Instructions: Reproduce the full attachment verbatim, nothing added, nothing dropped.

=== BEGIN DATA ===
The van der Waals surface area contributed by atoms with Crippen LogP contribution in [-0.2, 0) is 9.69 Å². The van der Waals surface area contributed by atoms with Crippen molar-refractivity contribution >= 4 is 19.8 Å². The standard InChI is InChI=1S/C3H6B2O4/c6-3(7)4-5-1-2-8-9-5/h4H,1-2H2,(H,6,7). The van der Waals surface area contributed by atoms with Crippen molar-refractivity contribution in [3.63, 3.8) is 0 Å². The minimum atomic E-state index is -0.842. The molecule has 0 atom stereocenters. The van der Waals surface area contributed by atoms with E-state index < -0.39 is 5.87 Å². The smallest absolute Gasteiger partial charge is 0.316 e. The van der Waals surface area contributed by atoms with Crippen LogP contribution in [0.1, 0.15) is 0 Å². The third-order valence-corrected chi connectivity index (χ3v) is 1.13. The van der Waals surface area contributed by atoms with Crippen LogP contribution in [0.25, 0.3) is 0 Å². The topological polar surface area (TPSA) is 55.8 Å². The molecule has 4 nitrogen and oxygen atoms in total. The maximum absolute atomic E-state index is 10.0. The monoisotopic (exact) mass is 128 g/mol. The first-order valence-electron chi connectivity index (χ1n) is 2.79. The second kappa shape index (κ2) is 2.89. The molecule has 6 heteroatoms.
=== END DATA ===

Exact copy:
The van der Waals surface area contributed by atoms with Crippen LogP contribution in [-0.2, 0) is 9.69 Å². The van der Waals surface area contributed by atoms with Crippen molar-refractivity contribution >= 4 is 19.8 Å². The standard InChI is InChI=1S/C3H6B2O4/c6-3(7)4-5-1-2-8-9-5/h4H,1-2H2,(H,6,7). The van der Waals surface area contributed by atoms with Crippen molar-refractivity contribution in [3.63, 3.8) is 0 Å². The minimum atomic E-state index is -0.842. The molecule has 0 atom stereocenters. The van der Waals surface area contributed by atoms with E-state index < -0.39 is 5.87 Å². The smallest absolute Gasteiger partial charge is 0.316 e. The van der Waals surface area contributed by atoms with Crippen LogP contribution in [0.1, 0.15) is 0 Å². The third-order valence-corrected chi connectivity index (χ3v) is 1.13. The van der Waals surface area contributed by atoms with Crippen LogP contribution in [0.25, 0.3) is 0 Å². The topological polar surface area (TPSA) is 55.8 Å². The molecule has 4 nitrogen and oxygen atoms in total. The maximum absolute atomic E-state index is 10.0. The monoisotopic (exact) mass is 128 g/mol. The first-order valence-electron chi connectivity index (χ1n) is 2.79. The second kappa shape index (κ2) is 2.89. The molecule has 6 heteroatoms.